Read more about kayak stability »







Fishing Kayak Stability Demo – New Movie

This is a new demo video showing what ‘super stability’ means. We show the footage in X4 slow motion so that the viewer can better appreciate what’s going on:

The movie was shot on the Charles River in Waltham, Massachusetts, by no other than Jeff McGovern, from Florida, who was on a business trip here and came to visit us.

Thanks Jeff!

By the way, I’m the one demonstrating the Wavewalk kayak – I’m 6 ft tall, and I weigh 195 lbs.


Are Kayaks Boats, and Should They Be?

The following text was copied from an article published on a kayak fishing website:

“This next statement is important. Kayaks are not boats. Let me repeat that, kayaks are not boats. There’s a lot of room in a boat so you can move around. Even a very small boat has much more room then the largest kayak…. -Let’s look at the situation. In a kayak you’re pretty much restricted to staying in the seat area. You’re going to be most comfortable here and this is where the stability is. “

(The author of this article is unknown)

Why is this passage interesting? -Because it reflects reality as perceived by all people who fish from SOT and SIK kayaks: Restricted space, limited mobility in the cockpit, clutter and eventually discomfort – although the anonymous writer refers to the seat area as being the ‘most comfortable’ for the kayak fisherman to be in, which makes sense only because there is practically no alternative in SIK and SOT kayaks…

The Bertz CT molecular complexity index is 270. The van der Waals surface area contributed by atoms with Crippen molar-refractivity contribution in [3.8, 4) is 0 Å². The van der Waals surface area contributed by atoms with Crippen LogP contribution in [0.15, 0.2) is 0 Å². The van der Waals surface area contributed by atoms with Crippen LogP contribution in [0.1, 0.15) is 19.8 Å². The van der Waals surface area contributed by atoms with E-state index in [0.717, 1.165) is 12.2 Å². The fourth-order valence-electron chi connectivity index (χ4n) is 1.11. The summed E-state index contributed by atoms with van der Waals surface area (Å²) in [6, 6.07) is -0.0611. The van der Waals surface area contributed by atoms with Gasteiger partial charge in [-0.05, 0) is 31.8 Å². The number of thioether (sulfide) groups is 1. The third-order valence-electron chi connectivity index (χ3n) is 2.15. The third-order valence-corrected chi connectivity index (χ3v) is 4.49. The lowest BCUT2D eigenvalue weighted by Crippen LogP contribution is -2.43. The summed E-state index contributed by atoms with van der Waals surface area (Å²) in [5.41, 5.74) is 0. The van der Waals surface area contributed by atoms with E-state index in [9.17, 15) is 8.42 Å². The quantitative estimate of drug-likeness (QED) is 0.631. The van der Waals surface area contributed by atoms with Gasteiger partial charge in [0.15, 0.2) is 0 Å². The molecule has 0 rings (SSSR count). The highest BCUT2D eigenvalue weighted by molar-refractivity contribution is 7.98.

Technically, sit-in (SIK) kayaks are boats: They are small, hollow vessels stripped down to the minimum functionality in terms of load capacity, speed and functionality.

Sit-on-top (SOT) kayaks are not vessels – they are boards, which can be completely filled with foam and contain neither passengers nor cargo. This is why it makes more sense to classify them as ‘not boats’, as the writer did.

W kayaks are boats, with all the characteristics of boats. They even offer enough internal space and stability for the passengers to change their location within the passenger compartment called ‘cockpit’.

The author of that article quoted here was probably unaware of the existence of W kayaks when he/she wrote it.

W kayaks even offer passengers to stand up while propelling the boat, and when fishing from it, and that’s a feature that not all bigger boats can offer.

What SIK, SOT and W kayaks have in common is their small size and light weight that offers their owners the possibility to cartop them and carry them along considerable distances on shore. This small size and light weight are essentially what differs fishing kayaks from fishing canoes, which are usually bigger and heavier – although some of the bigger fishing kayaks are as heavy as canoes, and may require a trailer…